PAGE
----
• Pete Mack in reply to Rose Woodhouse says:

        Well, the Evil Queens get all the props at youtube. Those ladies can act.Report

    • LeeEsq in reply to dhex says:

      I’m not a fan of princess culture either but I’m impressed in a cynical sort of way about Disney’s ability to create an entire kid culture within a relatively short amount of time. Princess culture really didn’t exist in the United States until Disney decided to market their heroines as the Disney Princess line in early part of this century. Its disgusting, it probably goes against the tenants of democracy but there is nothing that could be done about it probably. Well, I can think of one thing that might work but it would be disgusting.Report

    • Dan Miller in reply to dhex says:

      It’s the copyright stuff that really rankles me–just straight-up thievery from the public commonweal, committed by expensive lawyers in suits. I know it’s no worse than what a lot of other corporations have done, but I cut my teeth on it and it still has the power to annoy.Report

      • Will Truman in reply to Dan Miller says:

        The creative project I am developing involves a lot of public domain characters. A few years ago, Dynamite Entertainment did the same thing. Which would be cool by me if they didn’t start asserting trademarks over these characters’ (mostly created in the 30’s and 40’s, by people with no relationship to Dynamite Entertainment) names. It puts everything in a frustrating gray-zone.Report

      • Kim in reply to Dan Miller says:

        Wait? You think that’s bad? Oh, boy, you have No Idea.Report

  8. zic says:

    Rose, I cannot comprehend you did this. For multiple days. It boggles the mind.* I remain yours in admiration, you’re a far, far better woman then I aspire to be, let alone am.

    *My brother worked at Disney World while my sprouts were still sprouting. I did this for one day. With one of them, the elder sprout being uncomfortable in crowds. With my brother, who worked there. And I will never, ever, ever do it again.Report

  9. Tod Kelly says:

    This was a really tremendous post, which is to say that both were (I’m counting them as one longread in my head).

    I still never want to go to Disney land again, mind you. When I was growing up it was the dullest amusement park on the planet for the over-5 set, and EVERYONE who ever visited us from out of state wanted to be taken, so I went a lot. But I confess I find this report of their attitude (and, I have to assume, universal new-emplyee training) toward people with special needs to be admirable.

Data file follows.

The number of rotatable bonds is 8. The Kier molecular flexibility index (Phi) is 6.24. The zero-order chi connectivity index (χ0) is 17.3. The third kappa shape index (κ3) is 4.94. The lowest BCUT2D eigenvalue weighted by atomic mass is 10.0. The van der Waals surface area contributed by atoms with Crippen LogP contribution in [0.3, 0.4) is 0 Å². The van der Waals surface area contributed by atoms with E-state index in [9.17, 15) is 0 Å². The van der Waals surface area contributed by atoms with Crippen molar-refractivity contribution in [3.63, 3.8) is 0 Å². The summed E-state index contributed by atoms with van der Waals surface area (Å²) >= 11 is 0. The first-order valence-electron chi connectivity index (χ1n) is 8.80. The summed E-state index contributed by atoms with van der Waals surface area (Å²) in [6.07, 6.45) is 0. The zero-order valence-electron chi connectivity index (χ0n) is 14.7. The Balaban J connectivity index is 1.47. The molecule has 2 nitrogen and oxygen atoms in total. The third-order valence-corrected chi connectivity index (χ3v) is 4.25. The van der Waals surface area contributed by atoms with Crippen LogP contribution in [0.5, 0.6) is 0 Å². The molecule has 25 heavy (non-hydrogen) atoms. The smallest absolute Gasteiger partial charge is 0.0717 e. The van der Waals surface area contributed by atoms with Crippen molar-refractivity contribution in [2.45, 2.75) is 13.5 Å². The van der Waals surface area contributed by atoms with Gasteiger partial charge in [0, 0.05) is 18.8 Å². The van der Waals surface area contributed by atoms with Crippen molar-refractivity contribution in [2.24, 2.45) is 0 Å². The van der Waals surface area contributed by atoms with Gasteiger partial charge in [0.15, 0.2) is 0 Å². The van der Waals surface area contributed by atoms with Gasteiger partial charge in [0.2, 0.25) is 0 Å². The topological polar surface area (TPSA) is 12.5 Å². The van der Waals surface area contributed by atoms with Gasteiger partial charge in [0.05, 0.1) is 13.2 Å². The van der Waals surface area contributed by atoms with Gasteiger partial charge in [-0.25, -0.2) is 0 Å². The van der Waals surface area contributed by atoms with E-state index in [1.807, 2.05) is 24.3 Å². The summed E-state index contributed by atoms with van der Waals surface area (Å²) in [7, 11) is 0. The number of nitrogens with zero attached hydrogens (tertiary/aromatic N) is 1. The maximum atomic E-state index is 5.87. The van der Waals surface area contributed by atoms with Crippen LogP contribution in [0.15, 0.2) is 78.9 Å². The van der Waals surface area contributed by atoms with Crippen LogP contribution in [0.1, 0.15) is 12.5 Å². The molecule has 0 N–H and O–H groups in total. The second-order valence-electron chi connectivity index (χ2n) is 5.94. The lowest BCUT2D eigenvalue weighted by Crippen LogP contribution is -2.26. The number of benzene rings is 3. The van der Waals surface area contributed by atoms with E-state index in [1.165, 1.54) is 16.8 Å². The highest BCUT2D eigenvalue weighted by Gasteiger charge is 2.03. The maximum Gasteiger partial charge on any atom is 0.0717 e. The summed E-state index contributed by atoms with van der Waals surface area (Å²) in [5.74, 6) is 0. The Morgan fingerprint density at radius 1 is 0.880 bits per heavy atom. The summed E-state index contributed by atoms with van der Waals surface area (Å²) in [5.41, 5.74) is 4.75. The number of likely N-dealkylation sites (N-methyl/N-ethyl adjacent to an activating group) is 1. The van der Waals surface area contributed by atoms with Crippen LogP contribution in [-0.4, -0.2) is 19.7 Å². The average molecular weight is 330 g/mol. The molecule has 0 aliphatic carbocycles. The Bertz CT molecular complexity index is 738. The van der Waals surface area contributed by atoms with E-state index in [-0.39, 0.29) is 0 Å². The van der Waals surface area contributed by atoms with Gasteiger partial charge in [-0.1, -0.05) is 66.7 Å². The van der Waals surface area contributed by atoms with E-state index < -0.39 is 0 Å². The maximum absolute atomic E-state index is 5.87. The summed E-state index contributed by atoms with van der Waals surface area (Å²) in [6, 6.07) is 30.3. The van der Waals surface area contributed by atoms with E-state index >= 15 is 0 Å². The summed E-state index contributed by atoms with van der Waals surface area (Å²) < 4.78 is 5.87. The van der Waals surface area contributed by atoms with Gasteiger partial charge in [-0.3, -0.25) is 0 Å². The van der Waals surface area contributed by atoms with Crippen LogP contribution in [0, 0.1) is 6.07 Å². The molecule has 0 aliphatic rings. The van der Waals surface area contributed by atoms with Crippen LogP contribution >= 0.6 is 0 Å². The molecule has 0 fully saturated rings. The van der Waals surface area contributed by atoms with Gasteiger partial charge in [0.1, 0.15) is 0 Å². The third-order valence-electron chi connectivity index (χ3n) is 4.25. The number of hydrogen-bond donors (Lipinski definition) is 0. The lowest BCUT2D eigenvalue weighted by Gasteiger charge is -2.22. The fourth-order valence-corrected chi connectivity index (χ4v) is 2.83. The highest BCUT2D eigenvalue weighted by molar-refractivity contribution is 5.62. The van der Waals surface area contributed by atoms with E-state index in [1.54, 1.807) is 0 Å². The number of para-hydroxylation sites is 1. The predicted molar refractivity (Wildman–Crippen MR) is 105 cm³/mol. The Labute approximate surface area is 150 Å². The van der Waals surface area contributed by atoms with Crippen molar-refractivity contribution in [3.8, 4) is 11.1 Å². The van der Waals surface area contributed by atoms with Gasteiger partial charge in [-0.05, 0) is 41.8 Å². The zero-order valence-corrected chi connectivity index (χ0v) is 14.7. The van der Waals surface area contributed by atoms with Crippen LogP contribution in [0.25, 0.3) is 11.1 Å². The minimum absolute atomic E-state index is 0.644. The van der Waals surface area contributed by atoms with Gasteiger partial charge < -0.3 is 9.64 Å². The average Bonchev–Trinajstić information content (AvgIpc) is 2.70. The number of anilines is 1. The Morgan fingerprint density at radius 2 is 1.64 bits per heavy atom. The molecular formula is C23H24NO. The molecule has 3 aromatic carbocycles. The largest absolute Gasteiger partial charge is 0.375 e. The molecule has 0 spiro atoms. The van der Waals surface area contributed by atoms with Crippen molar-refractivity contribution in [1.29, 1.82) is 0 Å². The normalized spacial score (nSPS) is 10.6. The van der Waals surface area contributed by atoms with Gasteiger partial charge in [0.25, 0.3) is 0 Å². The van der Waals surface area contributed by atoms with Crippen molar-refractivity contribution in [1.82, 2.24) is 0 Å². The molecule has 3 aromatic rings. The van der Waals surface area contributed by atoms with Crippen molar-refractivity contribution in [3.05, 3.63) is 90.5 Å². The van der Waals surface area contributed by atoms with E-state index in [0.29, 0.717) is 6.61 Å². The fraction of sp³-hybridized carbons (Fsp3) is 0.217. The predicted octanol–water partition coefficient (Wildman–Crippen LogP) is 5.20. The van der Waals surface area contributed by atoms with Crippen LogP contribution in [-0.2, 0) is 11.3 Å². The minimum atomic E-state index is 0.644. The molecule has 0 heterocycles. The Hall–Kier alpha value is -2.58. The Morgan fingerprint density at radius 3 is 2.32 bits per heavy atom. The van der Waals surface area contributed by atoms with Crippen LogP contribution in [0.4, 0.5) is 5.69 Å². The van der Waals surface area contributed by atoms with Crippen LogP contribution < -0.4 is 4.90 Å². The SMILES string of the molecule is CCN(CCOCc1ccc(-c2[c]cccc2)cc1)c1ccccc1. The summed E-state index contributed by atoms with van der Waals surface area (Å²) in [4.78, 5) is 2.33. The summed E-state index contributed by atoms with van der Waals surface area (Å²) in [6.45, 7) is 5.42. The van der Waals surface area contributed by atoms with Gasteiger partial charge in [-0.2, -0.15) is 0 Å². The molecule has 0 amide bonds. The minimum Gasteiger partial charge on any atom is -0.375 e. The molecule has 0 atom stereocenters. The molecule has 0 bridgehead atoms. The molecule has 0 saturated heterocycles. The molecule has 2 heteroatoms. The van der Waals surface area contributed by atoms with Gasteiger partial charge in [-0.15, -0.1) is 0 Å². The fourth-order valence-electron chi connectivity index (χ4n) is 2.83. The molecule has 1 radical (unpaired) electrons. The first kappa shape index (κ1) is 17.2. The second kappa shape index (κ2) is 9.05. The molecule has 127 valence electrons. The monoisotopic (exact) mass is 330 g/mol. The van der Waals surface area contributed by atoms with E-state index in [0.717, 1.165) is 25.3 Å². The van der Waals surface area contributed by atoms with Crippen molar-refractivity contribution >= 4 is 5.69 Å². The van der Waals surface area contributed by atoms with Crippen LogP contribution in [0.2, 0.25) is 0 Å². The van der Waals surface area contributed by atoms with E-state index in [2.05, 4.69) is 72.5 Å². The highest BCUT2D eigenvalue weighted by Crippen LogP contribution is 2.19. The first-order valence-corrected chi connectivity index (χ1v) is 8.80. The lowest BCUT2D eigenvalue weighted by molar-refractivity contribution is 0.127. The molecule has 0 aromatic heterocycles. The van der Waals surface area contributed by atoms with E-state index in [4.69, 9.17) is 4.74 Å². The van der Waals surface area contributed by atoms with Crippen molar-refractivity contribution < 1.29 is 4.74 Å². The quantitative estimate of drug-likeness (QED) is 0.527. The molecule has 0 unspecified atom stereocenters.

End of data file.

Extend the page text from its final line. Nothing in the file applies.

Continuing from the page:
You talk in the first part of this post about, essentially, mobilization, so it’s worth noting as a reader how much of what made your visits so pleasant was simply people. When you see it laid out like that, you realize how very, very little it would take to make life better for people with special needs pretty much everywhere.

    If you don’t mind, I might pass this piece along in a professional capacity.Report

    • Rose Woodhouse in reply to Tod Kelly says:

      Tod, that would be great if only because I would like to publicize this aspect of what Disney does to influence other businesses. With the caveat, of course, that I wrote this on the fly, and would change several things.

      Definitely, it was people. (Soylent Green!). No, really, I was surprised to find how much employee attitude mattered.Report

      • zic in reply to Rose Woodhouse says:

        I remember my brother saying that you constantly get training and updated training to hone those people skills; that the customer (particularly if that customer’s a child) comes first.

        What surprises me is that the same people-centered ethic doesn’t extend outside the staff in the parks themselves to employees working at the other portions of the resort.

        Disney, you listening?Report

  10. Damon says:

    While it sounds like you had some minor difficulties, overall, the vacation was a sucess, and for that I’m pleased for you and your family.

    A few other thoughts:
    As a plotter for world domination, I have to say that Disney is no where half as evil as REAL plotters and wannabe dominators. 🙂

    My father is now in a powered wheel chair so I have some greater idea of disability accomodation than i did previously and I’m been quite satisfied with the accomodations staff that I’ve encountered. I was recently at a convention in Dallas and the entire hotel staff i encoutered were very responsive and proactive.Report

    • Rose Woodhouse in reply to Damon says:

      In general, hotels > airlines > restaurants > all other businesses I can think of at accommodating disability. In general, his motor disability is more readily accommodated than his cognitive disability.Report

  11. LWA says:

    Rose, thank you for both posts.
    Mrs. LWA, by chance, is a cast member in Guest Relations at Disneyland.